April 24th, 2015


River of dreams

Walking to work in Padova had the benefit of walking along and crossing the series of artificial canals, some dating to Roman times, that flow from the Brenta through the city. The bridges, likewise, date from the Roman Republic up to the 1800s, with the Ponte de Ferro built in 1881. Two of the Roman bridges carry vehicle traffic, and two are buries under a covered-over canal. One of the newer bridges faces the Specola observatory, which is built on the tower of the citadel which which built around the year 1000, and during good weather a localc painter sets up there and paints the Specola ad nauseum in the same leary impressionist oranges and reds and blues. The medieval bridges have coats of arms carved in their balastrades, and one such has a waterfall and an atmospheric pizzeria nearby, on a stretch of the riveria that cars rarely use.

One branch of the canals, the Naviglio, has a retaining wall on one side from the 1500s, dating from before other canals were cut to channel water to the Venetian lagoon without flooding Padova. It is still possible to tell from the height of the river when Venice will flood, and when the flood has passed and the water drops, how long before the flood-relief measures are turned off and the river rises again to its normal level. These measures, I was told, include natural caverns, expanded recently (though what recent means in a place with such a long memory is unknown), which are flooded and then pumped empty when need arises.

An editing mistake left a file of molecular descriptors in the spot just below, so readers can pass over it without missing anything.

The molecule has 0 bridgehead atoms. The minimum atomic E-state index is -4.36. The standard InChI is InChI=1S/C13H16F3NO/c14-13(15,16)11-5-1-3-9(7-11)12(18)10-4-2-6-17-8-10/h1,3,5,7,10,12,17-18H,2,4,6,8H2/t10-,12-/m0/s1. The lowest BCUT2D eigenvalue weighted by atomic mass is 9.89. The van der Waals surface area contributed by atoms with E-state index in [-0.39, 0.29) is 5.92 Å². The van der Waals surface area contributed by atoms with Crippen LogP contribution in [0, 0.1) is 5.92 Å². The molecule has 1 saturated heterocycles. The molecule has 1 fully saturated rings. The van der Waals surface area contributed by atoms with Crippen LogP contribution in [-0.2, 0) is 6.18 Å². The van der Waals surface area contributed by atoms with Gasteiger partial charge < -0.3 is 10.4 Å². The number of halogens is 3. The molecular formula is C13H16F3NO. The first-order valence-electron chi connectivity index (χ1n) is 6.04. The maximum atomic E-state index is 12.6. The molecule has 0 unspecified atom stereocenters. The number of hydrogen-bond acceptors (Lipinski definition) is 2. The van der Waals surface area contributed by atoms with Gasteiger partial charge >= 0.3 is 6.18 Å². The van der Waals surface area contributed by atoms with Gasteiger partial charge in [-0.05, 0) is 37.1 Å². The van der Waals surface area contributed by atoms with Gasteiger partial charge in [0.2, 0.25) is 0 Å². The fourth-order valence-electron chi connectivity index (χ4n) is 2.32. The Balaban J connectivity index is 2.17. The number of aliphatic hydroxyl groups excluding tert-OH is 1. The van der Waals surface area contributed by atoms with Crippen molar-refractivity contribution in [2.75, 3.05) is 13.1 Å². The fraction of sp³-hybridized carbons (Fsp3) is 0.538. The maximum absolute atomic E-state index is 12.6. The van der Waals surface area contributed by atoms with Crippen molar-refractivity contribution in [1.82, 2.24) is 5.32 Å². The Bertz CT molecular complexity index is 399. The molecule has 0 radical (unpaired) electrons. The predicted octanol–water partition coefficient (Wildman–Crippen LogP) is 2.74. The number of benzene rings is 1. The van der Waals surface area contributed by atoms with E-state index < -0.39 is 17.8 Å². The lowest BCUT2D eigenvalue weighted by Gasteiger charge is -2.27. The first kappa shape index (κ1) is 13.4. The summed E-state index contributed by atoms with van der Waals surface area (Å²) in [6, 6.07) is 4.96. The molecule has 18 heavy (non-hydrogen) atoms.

Tiger mosquitos, originally from Indonesia but introduced to parts of Europe, breed in the waters and make housing near the canals, like mine, unbearable in summer without netting. Their bites last for over a week.

In the winter, when the atmospheric conditions are right, fog eminates from the canals and bathes the city. Walking home under the street lights when the fog is so thick you can't see the other side of the canal, the setting is reminiscent of film noir.

On one such occasion, walking past the canal with the old retaining wall, now pierced with iron gates for river access, I saw an animal, larger than a cat and much heavier.

To be continued.